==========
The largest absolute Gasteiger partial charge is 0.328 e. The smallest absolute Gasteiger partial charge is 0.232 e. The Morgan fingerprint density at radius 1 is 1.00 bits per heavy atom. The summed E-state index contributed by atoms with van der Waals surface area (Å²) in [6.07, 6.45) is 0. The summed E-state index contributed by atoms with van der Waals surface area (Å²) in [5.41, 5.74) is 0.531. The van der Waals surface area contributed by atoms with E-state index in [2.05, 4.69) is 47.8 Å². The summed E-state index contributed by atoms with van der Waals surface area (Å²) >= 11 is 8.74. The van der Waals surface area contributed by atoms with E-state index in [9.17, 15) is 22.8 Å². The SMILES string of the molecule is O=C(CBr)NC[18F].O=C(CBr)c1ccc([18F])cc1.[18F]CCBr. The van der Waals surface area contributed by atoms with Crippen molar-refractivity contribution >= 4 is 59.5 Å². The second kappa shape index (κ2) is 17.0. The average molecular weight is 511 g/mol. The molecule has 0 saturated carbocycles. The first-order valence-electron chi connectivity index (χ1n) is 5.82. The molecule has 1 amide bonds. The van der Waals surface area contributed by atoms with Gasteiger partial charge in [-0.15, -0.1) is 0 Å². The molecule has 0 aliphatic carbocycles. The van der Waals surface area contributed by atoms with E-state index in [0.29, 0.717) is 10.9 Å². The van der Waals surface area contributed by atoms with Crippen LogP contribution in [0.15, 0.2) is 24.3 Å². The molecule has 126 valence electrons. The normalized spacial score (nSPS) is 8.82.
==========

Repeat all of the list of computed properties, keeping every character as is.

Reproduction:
The largest absolute Gasteiger partial charge is 0.328 e. The smallest absolute Gasteiger partial charge is 0.232 e. The Morgan fingerprint density at radius 1 is 1.00 bits per heavy atom. The summed E-state index contributed by atoms with van der Waals surface area (Å²) in [6.07, 6.45) is 0. The summed E-state index contributed by atoms with van der Waals surface area (Å²) in [5.41, 5.74) is 0.531. The van der Waals surface area contributed by atoms with E-state index in [2.05, 4.69) is 47.8 Å². The summed E-state index contributed by atoms with van der Waals surface area (Å²) >= 11 is 8.74. The van der Waals surface area contributed by atoms with E-state index in [9.17, 15) is 22.8 Å². The SMILES string of the molecule is O=C(CBr)NC[18F].O=C(CBr)c1ccc([18F])cc1.[18F]CCBr. The van der Waals surface area contributed by atoms with Crippen molar-refractivity contribution >= 4 is 59.5 Å². The second kappa shape index (κ2) is 17.0. The average molecular weight is 511 g/mol. The molecule has 0 saturated carbocycles. The first-order valence-electron chi connectivity index (χ1n) is 5.82. The molecule has 1 amide bonds. The van der Waals surface area contributed by atoms with Gasteiger partial charge in [-0.15, -0.1) is 0 Å². The molecule has 0 aliphatic carbocycles. The van der Waals surface area contributed by atoms with E-state index in [0.29, 0.717) is 10.9 Å². The van der Waals surface area contributed by atoms with Crippen LogP contribution in [0.15, 0.2) is 24.3 Å². The molecule has 126 valence electrons. The normalized spacial score (nSPS) is 8.82.